Venice – one of the most famous attractions of Italy and perhaps even Europe. We all know about it, read about it, seen pictures of it and probably half of the population of the planet has already visited it. Except for me. Yup, I lived 28 years without going to Venice and to be honest, I didn’t even have the desire to go. It just seemed like one of those places that’s so crowded with tourists that it’s lost all it’s charm and authenticity. And while for most part that’s true, there’s still enough uniqueness to it to make me say that yes, Venice is definitely a bucket-list place.
How to get to Venice
There’s apparently 2 ways you can get to Venice from the airport: there’s a direct shuttle bus from the airport to Piazzale Roma (that’s as far as you can go by car) that costs 12 euros/one-way or 24 euros return ticket. It takes about an hour and you get to see some pretty cool sights on the way. Now, I’ve been told that there is a cheaper way, if you take the bus to Treviso train station and from there the train to Venice – it’s supposed to cost about 6 euros/one-way – but I haven’t verified that one.
How to get around in Venice
As I mentioned before, Piazzale Roma is about as far as you can get by car in Venice. From there, your only options are a water taxi, vaporettos or your own two walking sticks. Water taxis are quite expensive, but they might be worth it if you are travelling in a larger group. Vaporetto tickets cost 7 euros each and are valid for 60 minutes. The best option, especially if you want to visit other islands, such as Murano, Burano or Torcello (which I would’ve very much liked to see, but the time was not enough), is to get a travel card.
Where to stay in Venice
Venice has six sestieri or districts, situated across a group of 118 small islands, separated by canals and linked by around 400 bridges. Cannaregio is the most populated and home of the Jewish Ghetto. That’s where I chose to stay and for me it was perfect. There are plenty of shops and restaurants around, and all major attractions are within walking distance. I felt perfectly safe at all times, even walking alone at night. Castello is the largest one, but it seems a bit too far from everything. Dorsoduro is the University district and the more artsy part of Venice. There are a lot of street artists, galleries and museums. It is separated from the other districts by the Grand Canal, so I wouldn’t recommend staying here, unless you’re very close to one of the bridges. San Marco, as the name suggests is home to the famous San Marco Square and other major tourist attractions. If you want to be right in the middle of things, this is obviously the place to be. San Polo is right in the heart of the city and it’s a good location. This one is one the other side of the Grand Canal as well, so being close to a bridge would be a good idea. And last but not least, Santa Croce is the district closest to the mainland, but farthest from all the attractions.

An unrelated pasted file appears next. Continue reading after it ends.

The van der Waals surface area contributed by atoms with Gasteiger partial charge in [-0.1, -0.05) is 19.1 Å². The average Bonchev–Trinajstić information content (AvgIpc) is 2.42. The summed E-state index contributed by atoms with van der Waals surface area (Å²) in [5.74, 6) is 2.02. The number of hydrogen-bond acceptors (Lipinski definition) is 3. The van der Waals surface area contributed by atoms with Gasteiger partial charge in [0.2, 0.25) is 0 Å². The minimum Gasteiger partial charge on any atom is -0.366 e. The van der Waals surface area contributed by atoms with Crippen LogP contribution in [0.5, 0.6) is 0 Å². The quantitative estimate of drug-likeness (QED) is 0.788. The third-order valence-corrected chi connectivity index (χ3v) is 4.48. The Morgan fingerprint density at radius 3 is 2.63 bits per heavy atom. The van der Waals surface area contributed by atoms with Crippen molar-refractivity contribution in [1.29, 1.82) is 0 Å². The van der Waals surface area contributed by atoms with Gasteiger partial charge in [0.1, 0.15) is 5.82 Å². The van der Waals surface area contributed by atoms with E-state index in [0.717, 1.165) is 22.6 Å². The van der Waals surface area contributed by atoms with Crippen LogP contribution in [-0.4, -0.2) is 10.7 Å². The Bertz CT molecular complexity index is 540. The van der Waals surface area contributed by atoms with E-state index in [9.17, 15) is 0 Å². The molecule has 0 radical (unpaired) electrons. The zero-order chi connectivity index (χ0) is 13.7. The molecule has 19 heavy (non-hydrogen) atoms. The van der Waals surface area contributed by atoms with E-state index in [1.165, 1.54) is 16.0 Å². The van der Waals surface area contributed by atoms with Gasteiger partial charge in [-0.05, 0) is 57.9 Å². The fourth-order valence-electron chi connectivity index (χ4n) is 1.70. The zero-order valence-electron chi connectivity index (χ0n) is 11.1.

When to go to Venice
This was a subject I wanted to touch because I think I will be scarred for life by the Venice’s deadly combo of heat + humidity and I feel as it is my duty to warn other people. So, do not go to Venice in the summer!!! Not even September is safe. 26 degrees might not seem that much, but pair it up with 88% humidity and you got yourself a little version of hell on Earth. I’m guessing May or October would be the best options if you want to actually enjoy your trip.
What to do in Venice
San Marco Square, the Doges Palace, the Bridge of Sighs – we’ve all heard of them and probably seen thousands of pictures of all the main attractions of Venice. And yes, they are beautiful and impressive, but also over-crowded and somewhat… impersonal. Instead of making your trip all about checking places of a list, I’d recommend ditching the map and just trusting your intuition to take you where you need to be. Take your time, don’t rush, stop every now and then and just allow yourself to appreciate the beauty of a detail on a building or that of a gondola passing by. Let the explorer in you take control – go take a closer look of that old, torn down building and don’t be afraid of walking down that narrow alley that seems to lead nowhere – you never know where you’ll find a hidden gem.
One of my favourite places in Venice was exactly down one of these narrow alleys nobody seemed to be interested in. It turned out to lead straight to the Grand Canal, offering such a beautiful view. I felt so lucky to be able to share such an intimate moment with the city: just me, the water and Venice’s beauty.
At the same time, it felt absolutely magical to have dinner by the Rialto Bridge and then take a stroll along the Grand Canal, admiring the palazzos and the docked gondolas. But the best part was that it was not planned, I got there by simply following my intuition.
This being said, I think it would be redundant to simply list out the places you HAVE to see in Venice. Just follow your heart and it will take you to all the right places.